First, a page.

Kitchen Basics: How to Pick & Prep Produce - Tropical Fruit Edition! ~ Diane's Vintage Zest!

Monday, June 9, 2014

Kitchen Basics: How to Pick & Prep Produce - Tropical Fruit Edition!

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Last week, I headed to the grand opening of the newest Walmart Neighborhood Market and I was really impressed with all of the amazing finds in the produce section!  The selection was fresh and surprisingly diverse, and since the prices were so low, I stocked up on a TON of fun items.  I have been wanting to start a series of posts introducing my readers to unusual produce, so I am delighted that I was able to find so many items in the store and buy them all up to share with you!

In this edition, I will talking about tropical fruit.  Yes, I will be sharing my tips on how to choose the produce, prep/cut it for use (including the correct knives & kitchen equipment needed), and then give you a couple of recipe ideas.  Also, there was so actually much to buy that this will be the first of two posts just for the tropical fruit!

Stay tuned because this will be an awesome series with lots of fruits and veggies that might stump you at the grocery store one day!


In this post (jump to):

Kitchen Basics - How to Pick and Prep Produce - Tropical Fruit Edition (Papaya, Jicama, Pineapple & Mango) on Diane's Vintage Zest! #shop #fruit #tips


Before I start, I have to mention that I was in the store picking out produce when I noticed the handy descriptions of each fruit and a few tips on how to pick them.  Awesome, right?  I took pictures of the tips in case you have a hard time spotting them on your next shopping trip, plus I added a few of my own.  :)

Also I told you in my last post that I spoke with a wonderful produce stocker who told me about the 100% Money Back Satisfaction Guarantee on Walmart Neighborhood Market's produce (and meat).  So even if you make a mistake with your picks, you can return it with the receipt and try again!


Kitchen Basics - How to Pick and Prep Produce - Tropical Fruit Edition (Papaya, Jicama, Pineapple & Mango) on Diane's Vintage Zest! #shop #fruit #tips
A peek at some of the upcoming produce posts: Bok Choy, Parsnips, Radishes, Tomatillo, Ginger, Rapini, Broccolini, Turnip Roots, Plantains, and Coconut!


Now, to the fruit!


Papaya

Things to look for:
  • 75% to 100% yellow;  Buy it with a bit of green if you plan on eating it later
  • Firm, with smooth skin
  • Heavy for its size


Avoid:
  • Fruit with bruises or soft spots

Kitchen Basics - How to Pick and Prep Produce - Tropical Fruit Edition (Papaya, Jicama, Pineapple & Mango) on Diane's Vintage Zest! #shop #fruit #tips
On the bottom right picture, the three papayas are (from L to R) unripe, nearly ripe, and ready to eat!


Prep (see picture below):
  1. With a large knife, cut off the bottom and top of the papaya.
  2. Split it in half lengthwise.
  3. Scoop out the seeds and the fibers and discard.
  4. Cut out the tough stem towards the bottom.
  5. Repeat for the second half.
  6. Cut into four equal sections for easier handling.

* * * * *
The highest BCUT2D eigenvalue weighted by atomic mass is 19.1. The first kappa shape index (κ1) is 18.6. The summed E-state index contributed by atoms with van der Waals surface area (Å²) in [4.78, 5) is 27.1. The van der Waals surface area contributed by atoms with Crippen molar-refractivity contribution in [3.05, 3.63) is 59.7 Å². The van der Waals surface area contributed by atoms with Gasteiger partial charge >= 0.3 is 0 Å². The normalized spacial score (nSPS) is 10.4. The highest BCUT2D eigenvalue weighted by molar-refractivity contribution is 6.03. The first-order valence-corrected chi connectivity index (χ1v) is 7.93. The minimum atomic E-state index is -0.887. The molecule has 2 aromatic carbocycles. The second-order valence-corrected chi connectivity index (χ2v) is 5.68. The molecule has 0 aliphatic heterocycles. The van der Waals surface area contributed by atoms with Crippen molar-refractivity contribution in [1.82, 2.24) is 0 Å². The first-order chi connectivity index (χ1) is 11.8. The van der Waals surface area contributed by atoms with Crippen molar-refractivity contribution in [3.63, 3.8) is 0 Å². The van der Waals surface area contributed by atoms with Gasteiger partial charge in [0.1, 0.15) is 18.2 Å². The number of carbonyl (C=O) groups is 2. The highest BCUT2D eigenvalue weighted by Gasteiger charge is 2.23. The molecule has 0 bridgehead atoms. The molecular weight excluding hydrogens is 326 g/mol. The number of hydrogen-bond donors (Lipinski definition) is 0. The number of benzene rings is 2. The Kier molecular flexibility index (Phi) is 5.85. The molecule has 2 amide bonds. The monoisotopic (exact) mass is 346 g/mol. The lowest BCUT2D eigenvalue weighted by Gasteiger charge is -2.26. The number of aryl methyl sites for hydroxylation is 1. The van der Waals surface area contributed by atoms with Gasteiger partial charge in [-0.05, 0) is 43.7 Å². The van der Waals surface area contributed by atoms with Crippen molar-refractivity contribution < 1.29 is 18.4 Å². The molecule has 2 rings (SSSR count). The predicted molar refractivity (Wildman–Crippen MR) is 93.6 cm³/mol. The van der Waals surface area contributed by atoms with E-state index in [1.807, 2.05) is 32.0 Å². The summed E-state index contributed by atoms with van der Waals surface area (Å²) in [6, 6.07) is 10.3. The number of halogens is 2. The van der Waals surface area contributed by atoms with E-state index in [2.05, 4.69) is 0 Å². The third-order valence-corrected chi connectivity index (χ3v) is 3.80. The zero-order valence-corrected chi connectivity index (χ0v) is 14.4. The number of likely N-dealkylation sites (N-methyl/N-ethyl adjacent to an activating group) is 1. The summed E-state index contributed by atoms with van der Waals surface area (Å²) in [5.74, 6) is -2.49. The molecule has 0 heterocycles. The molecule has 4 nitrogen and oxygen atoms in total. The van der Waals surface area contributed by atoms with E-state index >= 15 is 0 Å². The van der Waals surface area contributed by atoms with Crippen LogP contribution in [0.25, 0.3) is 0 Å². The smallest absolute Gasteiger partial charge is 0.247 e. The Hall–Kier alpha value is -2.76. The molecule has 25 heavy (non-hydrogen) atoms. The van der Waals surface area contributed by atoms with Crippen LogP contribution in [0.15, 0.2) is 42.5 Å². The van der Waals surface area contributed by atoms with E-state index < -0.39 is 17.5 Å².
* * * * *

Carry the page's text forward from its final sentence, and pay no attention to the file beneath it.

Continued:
7. Peel using a paring knife or peeler.
  8. Now that you are left with large sections, you can cut into strips, large chunks, or a smaller dice.

Kitchen Basics - How to Pick and Prep Produce - Tropical Fruit Edition (Papaya, Jicama, Pineapple & Mango) on Diane's Vintage Zest! #shop #fruit #tips
I just love eating it fresh, in cubes!


Jicama

Things to look for:
  • Firm texture
  • Smooth, "shiny," dry skin


Avoid:
  • Fruit with blemishes or dull skin

Kitchen Basics - How to Pick and Prep Produce - Tropical Fruit Edition (Papaya, Jicama, Pineapple & Mango) on Diane's Vintage Zest! #shop #fruit #tips
Practically every jicama was good, but I picked the one with the most even skin


Prep (see picture below):
  1. With a paring knife, cut off the bottom and top of the jicama.
  2. Peel using a paring knife or peeler.
  3. Now that you are left with the whole, unpeeled fruit, you can cut into sticks, cubes, or shred (like I did!).

Kitchen Basics - How to Pick and Prep Produce - Tropical Fruit Edition (Papaya, Jicama, Pineapple & Mango) on Diane's Vintage Zest! #shop #fruit #tips
I'm going to share this shredded carrot and jicama salad recipe soon.  :)  Yum!


Pineapple

Things to look for:
  • Heavy for its size
  • Dark green leaves 
  • Firm texture


Avoid:
  • Fruit with soft spots or yellow leaves


Prep (see picture below):
  1. With a large knife, cut off the bottom and top of the pineapple.
  2. Split it in half lengthwise.
  3. Cut each half into two wedges.
  4. Cut out the tough inner core and discard.
  5. Remove the skin by carefully holding each wedge perpendicular to the cutting board and cutting downward, as shown.  You will be left with small pieces of the outer rind.
  6. Using a paring knife, remove each rind leftover by cutting out "ditches" in a diagonal pattern.
  7. Now that you are left with large sections, you can cut into spears, large chunks, or a smaller dice.

Kitchen Basics - How to Pick and Prep Produce - Tropical Fruit Edition (Papaya, Jicama, Pineapple & Mango) on Diane's Vintage Zest! #shop #fruit #tips


I used the pineapple in a Pineapple Mango salsa, and you can find the recipe right here!  I obviously used the mango below in this recipe too.  :)


Kitchen Basics - How to Pick and Prep Produce - Tropical Fruit Edition (Papaya, Jicama, Pineapple & Mango) on Diane's Vintage Zest! #shop #fruit #tips




Mangoes